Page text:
When the steel bulk freighter Emperor was launched in 1910 it was the largest ship ever built in Canada at 525 ft long. Seeing the site in the small, “visibility dependent” glimpses does nothing to underpin that fact. The sheer size of the machinery on the Emperors bow dwarfs the largest of divers. As Becky Shcott and ISRO Ranger and Park Dive Officer Steve Martin (no not him, the other one) slip into the water I am disappointed with the visibility. I swear, if its not the wind an underwater photographer is battling it’s the vis. We proceed over the folded and torn thick steel plating in the bow area and settled on the machinery.
This is what I had come for, the shot I was hoping to represent the massive scale of the these ships. I made a pass with the 3D camera. Not great. I motioned in Steve to hang by the windlass machinery for a sense of scale. As a side note, Steve has always been a quick study of my non verbal, sometimes frantic hand cues to swim, stay, hover, look at something. As underwater models go, Steve is not the best looking I have ever worked with (sorry Steve), but he is one of the most diligent and talented at staying in one spot. Hovering in one spot, looking like your actually investigating or examining something take after take after take is not all that easy. He pulled if off with style. Perhaps Steve’s’ greatest asset as a model is that he will stay planted “working” until I tap him and say otherwise. Nothing disengages a viewer quicker or ruins a shot faster than a diver who turns to see if I am still rolling, and stares directly into the camera with a deer in the headlights look. Not Steve. I could plant him on a feature, swim away and shoot an entire shipwreck and come back to find him still “investigating” the deck hoist.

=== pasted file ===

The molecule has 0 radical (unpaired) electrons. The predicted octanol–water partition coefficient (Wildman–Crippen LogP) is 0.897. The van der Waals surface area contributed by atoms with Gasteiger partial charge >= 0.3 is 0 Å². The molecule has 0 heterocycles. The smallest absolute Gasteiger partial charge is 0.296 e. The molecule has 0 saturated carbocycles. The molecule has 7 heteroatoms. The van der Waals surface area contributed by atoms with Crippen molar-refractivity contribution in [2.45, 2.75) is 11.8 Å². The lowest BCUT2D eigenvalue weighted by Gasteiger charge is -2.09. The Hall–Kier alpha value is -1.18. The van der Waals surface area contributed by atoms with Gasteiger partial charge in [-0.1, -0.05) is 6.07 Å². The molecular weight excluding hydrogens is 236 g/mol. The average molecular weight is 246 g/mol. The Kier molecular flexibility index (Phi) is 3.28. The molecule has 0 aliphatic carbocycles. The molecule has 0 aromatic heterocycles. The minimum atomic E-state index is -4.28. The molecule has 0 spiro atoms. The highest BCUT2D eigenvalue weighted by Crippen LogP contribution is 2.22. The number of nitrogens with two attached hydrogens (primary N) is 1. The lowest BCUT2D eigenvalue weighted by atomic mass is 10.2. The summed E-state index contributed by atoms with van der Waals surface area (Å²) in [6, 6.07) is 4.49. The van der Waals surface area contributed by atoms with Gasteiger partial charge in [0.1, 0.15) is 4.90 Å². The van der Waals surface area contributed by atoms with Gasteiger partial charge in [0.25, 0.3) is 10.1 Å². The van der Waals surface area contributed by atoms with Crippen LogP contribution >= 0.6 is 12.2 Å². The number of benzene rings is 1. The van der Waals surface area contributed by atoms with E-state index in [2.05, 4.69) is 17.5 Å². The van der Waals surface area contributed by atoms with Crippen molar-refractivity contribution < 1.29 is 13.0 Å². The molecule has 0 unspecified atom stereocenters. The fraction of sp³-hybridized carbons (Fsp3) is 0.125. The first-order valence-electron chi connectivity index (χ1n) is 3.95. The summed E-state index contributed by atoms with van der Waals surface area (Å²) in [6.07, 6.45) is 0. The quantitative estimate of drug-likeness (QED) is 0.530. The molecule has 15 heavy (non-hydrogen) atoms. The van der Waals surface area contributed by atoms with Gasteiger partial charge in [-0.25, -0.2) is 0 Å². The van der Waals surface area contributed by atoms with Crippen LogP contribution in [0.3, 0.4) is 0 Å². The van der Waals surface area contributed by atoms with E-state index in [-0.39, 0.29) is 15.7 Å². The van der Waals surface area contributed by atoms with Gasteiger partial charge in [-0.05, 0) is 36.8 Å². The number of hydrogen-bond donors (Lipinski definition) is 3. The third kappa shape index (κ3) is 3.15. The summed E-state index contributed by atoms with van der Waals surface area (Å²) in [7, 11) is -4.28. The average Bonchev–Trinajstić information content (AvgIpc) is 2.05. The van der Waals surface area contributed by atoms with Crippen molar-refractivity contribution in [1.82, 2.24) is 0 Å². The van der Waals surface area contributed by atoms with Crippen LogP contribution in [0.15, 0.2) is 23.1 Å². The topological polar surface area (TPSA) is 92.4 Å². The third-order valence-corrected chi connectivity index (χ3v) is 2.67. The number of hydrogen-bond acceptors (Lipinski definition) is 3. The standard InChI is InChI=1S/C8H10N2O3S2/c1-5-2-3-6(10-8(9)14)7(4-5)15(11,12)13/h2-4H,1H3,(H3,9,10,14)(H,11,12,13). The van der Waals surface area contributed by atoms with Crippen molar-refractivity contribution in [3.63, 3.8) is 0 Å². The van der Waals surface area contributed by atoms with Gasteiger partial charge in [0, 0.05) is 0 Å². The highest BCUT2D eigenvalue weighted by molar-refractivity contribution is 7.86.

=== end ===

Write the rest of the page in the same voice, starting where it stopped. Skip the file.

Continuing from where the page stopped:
We roll on a few other large features and swim around the bow structure. Every now and then out of the corner of my eye I see Becky poking into holes or areas worthy of exploring. She fights the urge to investigate and stays with me lighting and tending the fiber optic tether. Although not the vis I was hoping for or the time on the wreck we both wanted, I got the shot I came for. Time to move on while the weather window holds.